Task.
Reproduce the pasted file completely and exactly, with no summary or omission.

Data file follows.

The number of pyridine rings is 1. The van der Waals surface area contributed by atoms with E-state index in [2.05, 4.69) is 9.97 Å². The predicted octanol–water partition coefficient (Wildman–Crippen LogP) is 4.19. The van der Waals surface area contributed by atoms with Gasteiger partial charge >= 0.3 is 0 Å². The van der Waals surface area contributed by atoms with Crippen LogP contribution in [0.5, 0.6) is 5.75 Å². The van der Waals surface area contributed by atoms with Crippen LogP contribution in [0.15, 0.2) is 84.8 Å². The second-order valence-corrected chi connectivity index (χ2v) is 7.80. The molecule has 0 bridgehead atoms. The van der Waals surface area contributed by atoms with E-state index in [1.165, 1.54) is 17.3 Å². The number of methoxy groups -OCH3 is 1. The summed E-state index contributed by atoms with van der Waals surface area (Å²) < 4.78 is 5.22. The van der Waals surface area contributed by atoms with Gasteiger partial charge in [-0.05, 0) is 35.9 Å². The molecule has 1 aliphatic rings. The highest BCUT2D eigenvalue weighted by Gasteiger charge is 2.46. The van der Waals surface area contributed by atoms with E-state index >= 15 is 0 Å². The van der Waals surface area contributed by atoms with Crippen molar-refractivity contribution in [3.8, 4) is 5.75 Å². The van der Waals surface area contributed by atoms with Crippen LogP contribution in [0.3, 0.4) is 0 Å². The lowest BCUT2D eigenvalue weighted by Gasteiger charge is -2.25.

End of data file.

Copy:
The number of pyridine rings is 1. The van der Waals surface area contributed by atoms with E-state index in [2.05, 4.69) is 9.97 Å². The predicted octanol–water partition coefficient (Wildman–Crippen LogP) is 4.19. The van der Waals surface area contributed by atoms with Gasteiger partial charge >= 0.3 is 0 Å². The van der Waals surface area contributed by atoms with Crippen LogP contribution in [0.5, 0.6) is 5.75 Å². The van der Waals surface area contributed by atoms with Crippen LogP contribution in [0.15, 0.2) is 84.8 Å². The second-order valence-corrected chi connectivity index (χ2v) is 7.80. The molecule has 0 bridgehead atoms. The van der Waals surface area contributed by atoms with E-state index in [1.165, 1.54) is 17.3 Å². The number of methoxy groups -OCH3 is 1. The summed E-state index contributed by atoms with van der Waals surface area (Å²) < 4.78 is 5.22. The van der Waals surface area contributed by atoms with Gasteiger partial charge in [-0.05, 0) is 35.9 Å². The molecule has 1 aliphatic rings. The highest BCUT2D eigenvalue weighted by Gasteiger charge is 2.46. The van der Waals surface area contributed by atoms with E-state index >= 15 is 0 Å². The van der Waals surface area contributed by atoms with Crippen molar-refractivity contribution in [3.8, 4) is 5.75 Å². The van der Waals surface area contributed by atoms with Crippen LogP contribution in [0.3, 0.4) is 0 Å². The lowest BCUT2D eigenvalue weighted by Gasteiger charge is -2.25.